Why do you want a lawyer? Bengaluru Police asks Tanzanian woman
Four days after a Tanzanian woman was allegedly stripped and beaten up by a mob on the outskirts of Bengaluru, there is still no clarity on the details of the incident.india Updated: Feb 04, 2016 21:06 IST
Four days after a Tanzanian woman was allegedly stripped and beaten up by a mob on the outskirts of the city, triggering nationwide condemnation, there is still no clarity on the details of the incident.
Karnataka home minister G Parameshwara’s press conference on Thursday only added to the confusion as he contested the victim’s written statement and said she was not stripped.
In a brief conversation at the office of DCP (North) TR Suresh, the Tanzanian woman told HT, “My friend, Hasheem, approached two uniformed policemen who were standing and watching (the attack). The police threw him back into the crowd.”
Suresh quickly intervened as the girl was speaking and ushered her into his chamber to prevent her from revealing more. He also tried to dissuade her from speaking to a lawyer the All African Students’ Union had engaged.
“Why do you want a lawyer?” he asked the woman in an intimidating tone, not noticing that this correspondent was within earshot. Even as the lawyer, Darshana Mitra, from the Alternative Law Forum, protested, Suresh said to the victim, “This is not good for your case, madam. Are we not doing our job?” He abruptly ended his harangue when he spotted this reporter.
Azizi, one of the male victims who spoke to HT near the Acharya College where the victim studies, said the police threatened them and asked them not to speak to anybody, particularly the media. “They told us that if we spoke to the media, the locals who attacked us, will find us again. They ordered us to switch off our phones and stay indoors,” he said.
When HT spoke to the girl, she said she was under no pressure to avoid the media. As she was in the company of Suresh and several other police officers when she said this, it can not be said with certainty if she was speaking without pressure.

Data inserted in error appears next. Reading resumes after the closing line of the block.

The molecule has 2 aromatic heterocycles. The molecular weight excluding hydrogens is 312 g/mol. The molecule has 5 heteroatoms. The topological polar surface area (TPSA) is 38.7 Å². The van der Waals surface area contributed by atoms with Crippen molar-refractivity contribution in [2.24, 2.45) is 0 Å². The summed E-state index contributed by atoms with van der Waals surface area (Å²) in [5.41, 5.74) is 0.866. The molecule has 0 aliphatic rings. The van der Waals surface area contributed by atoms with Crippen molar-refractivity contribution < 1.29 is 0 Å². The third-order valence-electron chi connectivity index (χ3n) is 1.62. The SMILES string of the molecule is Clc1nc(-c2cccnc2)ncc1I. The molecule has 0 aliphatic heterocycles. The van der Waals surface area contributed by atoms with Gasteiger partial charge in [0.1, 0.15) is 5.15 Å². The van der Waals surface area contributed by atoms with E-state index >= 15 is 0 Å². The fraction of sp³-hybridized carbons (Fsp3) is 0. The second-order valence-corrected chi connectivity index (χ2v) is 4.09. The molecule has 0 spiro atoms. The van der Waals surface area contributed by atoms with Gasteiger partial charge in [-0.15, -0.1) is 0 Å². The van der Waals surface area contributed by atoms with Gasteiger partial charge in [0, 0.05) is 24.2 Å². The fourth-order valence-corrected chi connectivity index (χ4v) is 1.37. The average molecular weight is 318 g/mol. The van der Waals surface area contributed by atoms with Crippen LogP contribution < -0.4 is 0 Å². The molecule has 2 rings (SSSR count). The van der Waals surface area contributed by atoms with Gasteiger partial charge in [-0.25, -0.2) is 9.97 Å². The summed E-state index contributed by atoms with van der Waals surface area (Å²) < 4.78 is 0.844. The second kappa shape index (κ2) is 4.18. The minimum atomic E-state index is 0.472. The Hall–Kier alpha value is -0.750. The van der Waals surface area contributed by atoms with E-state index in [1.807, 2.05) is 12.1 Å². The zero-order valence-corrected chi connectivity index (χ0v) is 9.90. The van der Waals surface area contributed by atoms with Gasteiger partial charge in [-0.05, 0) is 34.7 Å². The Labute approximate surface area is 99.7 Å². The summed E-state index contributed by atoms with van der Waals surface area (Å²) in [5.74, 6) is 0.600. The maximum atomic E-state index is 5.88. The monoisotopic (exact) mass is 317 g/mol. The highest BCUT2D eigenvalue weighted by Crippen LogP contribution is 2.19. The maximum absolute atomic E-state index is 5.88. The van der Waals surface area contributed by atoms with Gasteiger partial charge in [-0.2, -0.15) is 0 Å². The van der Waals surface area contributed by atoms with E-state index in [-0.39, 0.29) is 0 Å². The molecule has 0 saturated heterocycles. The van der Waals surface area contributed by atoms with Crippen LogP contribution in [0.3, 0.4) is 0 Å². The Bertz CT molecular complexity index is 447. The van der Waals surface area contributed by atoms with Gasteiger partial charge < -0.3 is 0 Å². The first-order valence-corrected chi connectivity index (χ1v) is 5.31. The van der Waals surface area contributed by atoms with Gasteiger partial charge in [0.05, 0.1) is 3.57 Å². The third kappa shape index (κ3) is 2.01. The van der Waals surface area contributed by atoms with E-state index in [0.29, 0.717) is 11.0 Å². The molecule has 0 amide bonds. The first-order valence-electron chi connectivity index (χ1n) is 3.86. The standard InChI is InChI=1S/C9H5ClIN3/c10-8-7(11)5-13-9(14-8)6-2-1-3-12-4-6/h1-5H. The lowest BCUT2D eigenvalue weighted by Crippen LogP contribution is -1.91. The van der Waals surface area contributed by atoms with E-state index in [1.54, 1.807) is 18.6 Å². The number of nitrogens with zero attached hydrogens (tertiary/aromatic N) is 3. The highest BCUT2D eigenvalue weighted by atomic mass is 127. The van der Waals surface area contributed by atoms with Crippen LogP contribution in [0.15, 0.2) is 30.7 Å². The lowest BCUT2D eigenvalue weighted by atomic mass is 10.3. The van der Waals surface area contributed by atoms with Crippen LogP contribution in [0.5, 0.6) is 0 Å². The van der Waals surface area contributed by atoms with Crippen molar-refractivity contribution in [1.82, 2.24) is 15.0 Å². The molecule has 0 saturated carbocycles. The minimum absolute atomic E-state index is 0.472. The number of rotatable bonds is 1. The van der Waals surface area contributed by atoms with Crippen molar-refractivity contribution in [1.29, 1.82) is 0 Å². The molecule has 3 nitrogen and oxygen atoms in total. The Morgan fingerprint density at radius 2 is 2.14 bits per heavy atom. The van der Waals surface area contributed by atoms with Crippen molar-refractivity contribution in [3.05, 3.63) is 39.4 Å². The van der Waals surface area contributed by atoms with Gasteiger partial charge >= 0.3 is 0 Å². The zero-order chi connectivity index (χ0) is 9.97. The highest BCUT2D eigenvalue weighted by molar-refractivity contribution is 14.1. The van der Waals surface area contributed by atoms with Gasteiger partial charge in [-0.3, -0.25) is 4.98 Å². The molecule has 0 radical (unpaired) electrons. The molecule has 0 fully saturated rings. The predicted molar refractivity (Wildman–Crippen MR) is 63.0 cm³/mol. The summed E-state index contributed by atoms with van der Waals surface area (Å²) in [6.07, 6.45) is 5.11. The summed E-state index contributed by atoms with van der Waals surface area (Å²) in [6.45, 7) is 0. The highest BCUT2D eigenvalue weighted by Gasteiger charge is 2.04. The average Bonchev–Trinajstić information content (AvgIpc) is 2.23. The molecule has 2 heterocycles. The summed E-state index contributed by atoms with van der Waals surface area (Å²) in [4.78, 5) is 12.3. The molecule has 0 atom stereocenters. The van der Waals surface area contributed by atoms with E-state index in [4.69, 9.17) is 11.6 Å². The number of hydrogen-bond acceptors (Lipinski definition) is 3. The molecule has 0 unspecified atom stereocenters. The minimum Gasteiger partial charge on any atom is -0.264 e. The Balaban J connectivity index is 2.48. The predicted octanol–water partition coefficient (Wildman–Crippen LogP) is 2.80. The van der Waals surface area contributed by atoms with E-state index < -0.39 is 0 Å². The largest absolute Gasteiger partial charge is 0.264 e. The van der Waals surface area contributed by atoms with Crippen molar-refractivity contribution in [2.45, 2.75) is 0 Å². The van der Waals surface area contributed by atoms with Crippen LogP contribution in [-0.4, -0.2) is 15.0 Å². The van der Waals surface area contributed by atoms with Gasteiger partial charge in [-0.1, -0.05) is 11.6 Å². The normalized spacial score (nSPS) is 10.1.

Bosco Kaweesi, legal adviser of the All African Students’ Union, said, “The girl is under tremendous pressure. She doesn’t know who to trust.”
There were contradictory versions on whether the police refused to register an FIR on the night of the attack. Helen, from the Tanzanian Students’ Association, said only one of the male victims went with her to register a complaint that night.
Kaweesi, however, contested this version and said, “All of them, including the girl, went to the police station. They have all been threatened by the police,” he said.
Home minister Parameshwara blurted out the woman’s name before live camera crews at the press conference in clear violation of Supreme Court guidelines that stipulate the identity of a sexual assault victim not be revealed.
Showing apathy towards the plight of the woman, who has said the police just watched as the mob attacked her and her friends, Parameshwara said the cops did a “good job”.
He read out the victim’s statement saying, “They assaulted us. My clothes were torn” and then proceeded to give his verdict saying the woman was not stripped.
Asked why he revealed the named of the victim at the press conference, Parameshwara said, “The media revealed the name first. So, I don’t see anything wrong in revealing the name.” He also denied that the girl was prevented from engaging a lawyer.